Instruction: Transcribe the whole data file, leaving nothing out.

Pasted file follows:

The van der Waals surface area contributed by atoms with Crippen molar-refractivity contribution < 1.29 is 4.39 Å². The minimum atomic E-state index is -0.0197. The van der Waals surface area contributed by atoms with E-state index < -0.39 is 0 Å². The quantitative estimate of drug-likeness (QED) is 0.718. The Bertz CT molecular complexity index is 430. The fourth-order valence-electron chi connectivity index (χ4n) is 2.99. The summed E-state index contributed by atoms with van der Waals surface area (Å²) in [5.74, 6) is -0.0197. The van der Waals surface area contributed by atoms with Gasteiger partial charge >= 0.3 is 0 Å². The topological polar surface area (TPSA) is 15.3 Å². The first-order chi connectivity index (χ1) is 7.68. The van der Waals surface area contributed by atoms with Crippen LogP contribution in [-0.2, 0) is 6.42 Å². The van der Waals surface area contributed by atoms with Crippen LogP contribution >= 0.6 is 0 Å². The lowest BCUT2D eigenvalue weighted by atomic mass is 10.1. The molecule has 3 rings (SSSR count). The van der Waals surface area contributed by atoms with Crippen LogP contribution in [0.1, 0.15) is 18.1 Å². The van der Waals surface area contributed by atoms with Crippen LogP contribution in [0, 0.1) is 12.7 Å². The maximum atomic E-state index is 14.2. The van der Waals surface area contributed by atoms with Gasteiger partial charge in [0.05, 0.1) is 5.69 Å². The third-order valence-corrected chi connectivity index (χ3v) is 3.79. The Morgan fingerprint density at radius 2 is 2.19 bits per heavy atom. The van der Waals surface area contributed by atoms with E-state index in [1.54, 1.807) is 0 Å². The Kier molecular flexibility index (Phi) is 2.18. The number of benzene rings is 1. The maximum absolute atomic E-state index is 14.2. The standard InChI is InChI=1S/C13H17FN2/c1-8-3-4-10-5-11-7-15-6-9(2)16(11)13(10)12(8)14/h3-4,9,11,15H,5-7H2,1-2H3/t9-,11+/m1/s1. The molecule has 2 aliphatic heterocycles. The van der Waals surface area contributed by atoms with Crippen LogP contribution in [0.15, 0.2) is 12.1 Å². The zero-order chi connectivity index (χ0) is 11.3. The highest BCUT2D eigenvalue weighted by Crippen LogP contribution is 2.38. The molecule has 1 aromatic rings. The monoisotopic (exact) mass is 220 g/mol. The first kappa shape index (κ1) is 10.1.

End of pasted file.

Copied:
The van der Waals surface area contributed by atoms with Crippen molar-refractivity contribution < 1.29 is 4.39 Å². The minimum atomic E-state index is -0.0197. The van der Waals surface area contributed by atoms with E-state index < -0.39 is 0 Å². The quantitative estimate of drug-likeness (QED) is 0.718. The Bertz CT molecular complexity index is 430. The fourth-order valence-electron chi connectivity index (χ4n) is 2.99. The summed E-state index contributed by atoms with van der Waals surface area (Å²) in [5.74, 6) is -0.0197. The van der Waals surface area contributed by atoms with Gasteiger partial charge >= 0.3 is 0 Å². The topological polar surface area (TPSA) is 15.3 Å². The first-order chi connectivity index (χ1) is 7.68. The van der Waals surface area contributed by atoms with Crippen LogP contribution in [-0.2, 0) is 6.42 Å². The van der Waals surface area contributed by atoms with Crippen LogP contribution >= 0.6 is 0 Å². The lowest BCUT2D eigenvalue weighted by atomic mass is 10.1. The molecule has 3 rings (SSSR count). The van der Waals surface area contributed by atoms with Crippen LogP contribution in [0.1, 0.15) is 18.1 Å². The van der Waals surface area contributed by atoms with Crippen LogP contribution in [0, 0.1) is 12.7 Å². The maximum atomic E-state index is 14.2. The van der Waals surface area contributed by atoms with Gasteiger partial charge in [0.05, 0.1) is 5.69 Å². The third-order valence-corrected chi connectivity index (χ3v) is 3.79. The Morgan fingerprint density at radius 2 is 2.19 bits per heavy atom. The van der Waals surface area contributed by atoms with E-state index in [1.54, 1.807) is 0 Å². The Kier molecular flexibility index (Phi) is 2.18. The number of benzene rings is 1. The maximum absolute atomic E-state index is 14.2. The standard InChI is InChI=1S/C13H17FN2/c1-8-3-4-10-5-11-7-15-6-9(2)16(11)13(10)12(8)14/h3-4,9,11,15H,5-7H2,1-2H3/t9-,11+/m1/s1. The molecule has 2 aliphatic heterocycles. The van der Waals surface area contributed by atoms with Crippen LogP contribution in [0.15, 0.2) is 12.1 Å². The zero-order chi connectivity index (χ0) is 11.3. The highest BCUT2D eigenvalue weighted by Crippen LogP contribution is 2.38. The molecule has 1 aromatic rings. The monoisotopic (exact) mass is 220 g/mol. The first kappa shape index (κ1) is 10.1.